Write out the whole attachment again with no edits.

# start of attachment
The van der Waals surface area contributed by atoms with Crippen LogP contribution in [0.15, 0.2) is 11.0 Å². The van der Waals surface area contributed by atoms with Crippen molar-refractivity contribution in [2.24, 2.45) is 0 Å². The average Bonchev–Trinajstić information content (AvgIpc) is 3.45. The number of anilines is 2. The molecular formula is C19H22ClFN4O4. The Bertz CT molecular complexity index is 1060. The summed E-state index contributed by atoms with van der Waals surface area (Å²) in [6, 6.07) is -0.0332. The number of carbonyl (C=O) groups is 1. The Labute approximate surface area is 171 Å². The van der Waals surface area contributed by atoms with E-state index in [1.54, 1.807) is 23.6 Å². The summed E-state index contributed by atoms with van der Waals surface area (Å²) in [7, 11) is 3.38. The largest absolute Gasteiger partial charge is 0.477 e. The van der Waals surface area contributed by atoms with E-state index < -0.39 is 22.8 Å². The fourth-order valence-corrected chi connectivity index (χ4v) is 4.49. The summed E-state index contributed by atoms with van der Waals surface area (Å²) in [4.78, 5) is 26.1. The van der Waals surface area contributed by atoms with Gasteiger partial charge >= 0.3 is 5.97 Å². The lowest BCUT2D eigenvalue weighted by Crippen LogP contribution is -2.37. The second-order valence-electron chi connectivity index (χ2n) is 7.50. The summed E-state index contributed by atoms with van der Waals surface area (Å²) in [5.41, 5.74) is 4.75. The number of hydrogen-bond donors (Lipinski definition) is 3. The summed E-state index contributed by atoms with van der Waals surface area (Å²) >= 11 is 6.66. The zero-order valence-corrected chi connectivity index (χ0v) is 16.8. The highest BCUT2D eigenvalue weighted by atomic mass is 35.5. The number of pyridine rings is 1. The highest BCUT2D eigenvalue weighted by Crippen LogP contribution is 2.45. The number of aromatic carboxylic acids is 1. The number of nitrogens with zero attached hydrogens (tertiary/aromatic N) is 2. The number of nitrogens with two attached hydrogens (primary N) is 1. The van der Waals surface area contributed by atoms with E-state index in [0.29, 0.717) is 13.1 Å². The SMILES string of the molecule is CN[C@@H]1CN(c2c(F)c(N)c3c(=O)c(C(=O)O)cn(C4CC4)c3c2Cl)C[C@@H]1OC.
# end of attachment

The van der Waals surface area contributed by atoms with Crippen LogP contribution in [0.15, 0.2) is 11.0 Å². The van der Waals surface area contributed by atoms with Crippen molar-refractivity contribution in [2.24, 2.45) is 0 Å². The average Bonchev–Trinajstić information content (AvgIpc) is 3.45. The number of anilines is 2. The molecular formula is C19H22ClFN4O4. The Bertz CT molecular complexity index is 1060. The summed E-state index contributed by atoms with van der Waals surface area (Å²) in [6, 6.07) is -0.0332. The number of carbonyl (C=O) groups is 1. The Labute approximate surface area is 171 Å². The van der Waals surface area contributed by atoms with E-state index in [1.54, 1.807) is 23.6 Å². The summed E-state index contributed by atoms with van der Waals surface area (Å²) in [7, 11) is 3.38. The largest absolute Gasteiger partial charge is 0.477 e. The van der Waals surface area contributed by atoms with E-state index < -0.39 is 22.8 Å². The fourth-order valence-corrected chi connectivity index (χ4v) is 4.49. The summed E-state index contributed by atoms with van der Waals surface area (Å²) in [4.78, 5) is 26.1. The van der Waals surface area contributed by atoms with Gasteiger partial charge >= 0.3 is 5.97 Å². The lowest BCUT2D eigenvalue weighted by Crippen LogP contribution is -2.37. The second-order valence-electron chi connectivity index (χ2n) is 7.50. The summed E-state index contributed by atoms with van der Waals surface area (Å²) in [5.41, 5.74) is 4.75. The number of hydrogen-bond donors (Lipinski definition) is 3. The summed E-state index contributed by atoms with van der Waals surface area (Å²) >= 11 is 6.66. The zero-order valence-corrected chi connectivity index (χ0v) is 16.8. The highest BCUT2D eigenvalue weighted by atomic mass is 35.5. The number of pyridine rings is 1. The highest BCUT2D eigenvalue weighted by Crippen LogP contribution is 2.45. The number of aromatic carboxylic acids is 1. The number of nitrogens with zero attached hydrogens (tertiary/aromatic N) is 2. The number of nitrogens with two attached hydrogens (primary N) is 1. The van der Waals surface area contributed by atoms with E-state index in [0.29, 0.717) is 13.1 Å². The SMILES string of the molecule is CN[C@@H]1CN(c2c(F)c(N)c3c(=O)c(C(=O)O)cn(C4CC4)c3c2Cl)C[C@@H]1OC.